15 things I learned three years after launching Technically Philly

First, let’s acknowledge that three years is not a terribly long time.

Still, I’m proud that three years ago last month, Brian James Kirk, Sean Blanda and I launched a blog to cover the technology community of Philadelphia. Three years later, we are full-time employees of a growing business with a good reputation.

In that time, we’ve had some accomplishments that are worth being proud of. It’s been a learning experience to be sure.

First, our organization is changing in lots of ways.

Most positively, we’re thrilled to announce that we made our first hire, Technically Philly’s first dedicated reporter Yael Borofsky, whom we hope will continue to help grow our local technology news flagship.

More recently, we announced that Sean Blanda, one of my co-founders, is leaving the company June 1. He’ll retain a small ownership stake — so, no, this isn’t an ugly breakup — but is leaving as a full-time employee as he hopes to pursue other interests. He helped start this business and surely there are few better people in this world with whom to start an idea from inception.

Additionally, in a more subtle move, we’ve changed our original tagline — Covering the Community of People who use Technology in Philadelphia — to one meant to convey our interest in going beyond coverage to being involved in the solution: a Better Philadelphia through Technology. Not long after the second annual Philly Tech Week, a proud growth point of its own, we expect to be making perhaps a few more exciting announcements.

For now, I wanted to share some of what I’ve learned in our first three years.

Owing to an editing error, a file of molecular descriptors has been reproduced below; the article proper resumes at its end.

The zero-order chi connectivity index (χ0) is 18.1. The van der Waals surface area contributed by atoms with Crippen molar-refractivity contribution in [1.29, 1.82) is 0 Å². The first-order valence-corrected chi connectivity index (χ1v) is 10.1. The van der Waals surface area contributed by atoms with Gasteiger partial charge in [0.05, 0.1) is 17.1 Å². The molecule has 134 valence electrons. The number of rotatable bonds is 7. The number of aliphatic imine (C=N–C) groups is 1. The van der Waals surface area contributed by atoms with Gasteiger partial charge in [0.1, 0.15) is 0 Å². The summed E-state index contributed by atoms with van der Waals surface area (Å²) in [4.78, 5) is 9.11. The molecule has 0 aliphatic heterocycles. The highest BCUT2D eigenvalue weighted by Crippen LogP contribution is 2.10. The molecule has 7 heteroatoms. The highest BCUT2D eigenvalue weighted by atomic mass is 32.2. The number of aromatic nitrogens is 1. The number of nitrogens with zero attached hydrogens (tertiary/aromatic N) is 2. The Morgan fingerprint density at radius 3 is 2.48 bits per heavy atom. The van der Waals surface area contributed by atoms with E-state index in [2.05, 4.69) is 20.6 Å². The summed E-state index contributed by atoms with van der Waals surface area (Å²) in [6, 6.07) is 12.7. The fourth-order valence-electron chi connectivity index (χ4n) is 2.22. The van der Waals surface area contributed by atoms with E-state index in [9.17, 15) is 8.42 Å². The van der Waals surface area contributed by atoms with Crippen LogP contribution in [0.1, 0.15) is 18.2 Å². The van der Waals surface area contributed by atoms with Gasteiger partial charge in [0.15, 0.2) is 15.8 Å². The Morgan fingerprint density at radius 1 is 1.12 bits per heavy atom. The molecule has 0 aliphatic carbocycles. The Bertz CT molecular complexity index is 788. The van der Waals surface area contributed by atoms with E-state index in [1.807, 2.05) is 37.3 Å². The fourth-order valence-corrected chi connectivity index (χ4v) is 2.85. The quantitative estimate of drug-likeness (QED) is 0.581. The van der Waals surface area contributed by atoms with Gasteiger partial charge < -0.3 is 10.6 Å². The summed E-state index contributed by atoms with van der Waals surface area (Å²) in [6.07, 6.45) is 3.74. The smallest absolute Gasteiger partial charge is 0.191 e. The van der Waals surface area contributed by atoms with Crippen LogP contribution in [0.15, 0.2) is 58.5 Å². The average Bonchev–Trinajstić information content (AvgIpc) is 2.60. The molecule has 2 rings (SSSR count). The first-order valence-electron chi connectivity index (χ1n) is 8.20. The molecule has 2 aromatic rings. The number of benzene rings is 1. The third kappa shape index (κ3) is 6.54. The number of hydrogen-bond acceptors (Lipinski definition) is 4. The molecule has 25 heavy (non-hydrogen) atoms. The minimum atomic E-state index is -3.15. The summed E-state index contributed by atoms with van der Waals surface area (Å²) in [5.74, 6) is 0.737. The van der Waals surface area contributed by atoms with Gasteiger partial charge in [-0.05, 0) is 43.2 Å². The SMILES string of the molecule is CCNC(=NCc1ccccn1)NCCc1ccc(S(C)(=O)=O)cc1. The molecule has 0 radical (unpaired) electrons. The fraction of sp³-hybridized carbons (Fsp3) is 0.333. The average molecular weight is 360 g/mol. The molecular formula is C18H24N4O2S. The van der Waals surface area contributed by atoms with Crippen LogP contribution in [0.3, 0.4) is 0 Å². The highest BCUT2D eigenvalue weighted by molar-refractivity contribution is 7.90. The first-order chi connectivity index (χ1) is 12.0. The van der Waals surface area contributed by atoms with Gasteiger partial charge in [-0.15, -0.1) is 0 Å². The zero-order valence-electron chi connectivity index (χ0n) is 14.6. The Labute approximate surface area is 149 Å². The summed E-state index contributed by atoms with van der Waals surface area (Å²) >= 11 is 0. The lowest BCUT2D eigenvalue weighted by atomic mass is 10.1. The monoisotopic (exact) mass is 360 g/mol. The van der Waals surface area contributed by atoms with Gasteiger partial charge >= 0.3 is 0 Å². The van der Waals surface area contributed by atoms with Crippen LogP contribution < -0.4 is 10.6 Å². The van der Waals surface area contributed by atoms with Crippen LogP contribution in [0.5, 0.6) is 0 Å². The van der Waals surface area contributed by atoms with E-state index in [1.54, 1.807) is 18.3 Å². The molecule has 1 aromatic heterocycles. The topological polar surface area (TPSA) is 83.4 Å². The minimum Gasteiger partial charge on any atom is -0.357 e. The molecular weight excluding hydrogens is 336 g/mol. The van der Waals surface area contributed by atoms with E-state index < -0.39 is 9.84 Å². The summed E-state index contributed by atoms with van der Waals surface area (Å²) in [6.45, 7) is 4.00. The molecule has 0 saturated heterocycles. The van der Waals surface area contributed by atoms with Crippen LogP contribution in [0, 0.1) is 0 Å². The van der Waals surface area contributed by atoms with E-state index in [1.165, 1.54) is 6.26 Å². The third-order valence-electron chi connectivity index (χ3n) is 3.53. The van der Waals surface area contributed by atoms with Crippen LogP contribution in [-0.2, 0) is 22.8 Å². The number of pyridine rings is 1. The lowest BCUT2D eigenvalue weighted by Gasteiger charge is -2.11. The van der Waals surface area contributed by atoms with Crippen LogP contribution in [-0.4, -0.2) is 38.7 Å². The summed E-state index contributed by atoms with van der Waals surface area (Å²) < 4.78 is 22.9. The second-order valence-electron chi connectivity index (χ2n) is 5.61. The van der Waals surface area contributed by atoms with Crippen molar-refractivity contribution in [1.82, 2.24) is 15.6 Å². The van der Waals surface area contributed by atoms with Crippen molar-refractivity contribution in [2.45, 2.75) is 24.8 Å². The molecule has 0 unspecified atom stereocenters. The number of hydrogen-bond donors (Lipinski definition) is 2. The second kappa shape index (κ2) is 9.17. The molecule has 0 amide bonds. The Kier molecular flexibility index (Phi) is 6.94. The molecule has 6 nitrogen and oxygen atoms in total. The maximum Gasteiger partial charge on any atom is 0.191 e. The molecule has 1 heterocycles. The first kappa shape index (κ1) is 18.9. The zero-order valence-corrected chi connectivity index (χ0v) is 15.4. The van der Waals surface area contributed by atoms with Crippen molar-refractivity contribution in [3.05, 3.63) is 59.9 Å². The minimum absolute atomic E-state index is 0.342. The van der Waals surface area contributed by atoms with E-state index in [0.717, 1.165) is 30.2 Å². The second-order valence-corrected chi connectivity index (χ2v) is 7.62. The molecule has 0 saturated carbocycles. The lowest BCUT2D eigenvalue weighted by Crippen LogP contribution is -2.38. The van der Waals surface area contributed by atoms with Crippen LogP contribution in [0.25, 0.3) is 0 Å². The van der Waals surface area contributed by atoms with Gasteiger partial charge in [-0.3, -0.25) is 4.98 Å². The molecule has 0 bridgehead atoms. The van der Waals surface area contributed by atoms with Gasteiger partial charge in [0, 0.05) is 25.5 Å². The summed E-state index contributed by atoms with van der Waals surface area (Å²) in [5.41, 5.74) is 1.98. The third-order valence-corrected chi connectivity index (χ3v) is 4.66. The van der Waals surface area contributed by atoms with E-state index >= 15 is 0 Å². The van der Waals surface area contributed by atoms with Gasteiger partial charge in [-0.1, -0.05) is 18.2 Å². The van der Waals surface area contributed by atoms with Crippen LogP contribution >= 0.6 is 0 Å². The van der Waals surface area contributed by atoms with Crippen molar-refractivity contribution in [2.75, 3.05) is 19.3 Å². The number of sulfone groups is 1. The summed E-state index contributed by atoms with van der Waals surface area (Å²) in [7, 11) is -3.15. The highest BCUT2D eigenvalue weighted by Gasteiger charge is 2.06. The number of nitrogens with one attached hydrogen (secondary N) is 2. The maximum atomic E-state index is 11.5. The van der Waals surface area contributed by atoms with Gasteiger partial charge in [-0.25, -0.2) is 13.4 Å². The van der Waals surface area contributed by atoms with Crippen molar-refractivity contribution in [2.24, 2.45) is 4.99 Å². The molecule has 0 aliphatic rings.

1. Launching a company with three founders is good for a lot of reasons, particularly when the roles of technology, business and operations are filled. This is also a godsend to reduce conflict and solve differing opinions. As you develop, focus the business and bring on other staff, this becomes less important, but it is a great way to start.
  2. Write everything down, particularly when it regards to money, ownership and goals. This means meeting notes, partner agreements, business plans, goals and objections. Have it all in a place that be shared and searched — email and Google Docs are a fine start.
  3. Run meetings with a hawk-like eye for efficiency, because you are all busy and this also establishes a culture of getting things done. We are pretty over-the-top with our staff meetings, which are weekly and long but replace the need for any other work interruptions. Excessive meetings and conference calls are where productivity goes to die.
  4. Have awkward, difficult conversations with your partners, which includes talking about money and work share and output and goals and dreams and the rest. If you haven’t had some tough conversations a year in, then you’re missing something. Every time, the sooner we had a harder conversation, the better. When having those conversations, prepare with concrete examples.
  5. Come with solutions, not questions, to your co-founders. Discussion and creativity are good, but if you’re bringing up a problem, always have a recommended solution, even if it isn’t the route that is taken, you need to have some thoughts for next steps.
  6. Don’t give up your day job until you have to, because the revenue won’t come quickly enough and rushing into investment is one of the biggest mistakes you can make. As an alternative, there is no better time to launch a project than when you are unemployed or underemployed, which is when we launched TP. Give it your all while you look for other opportunities.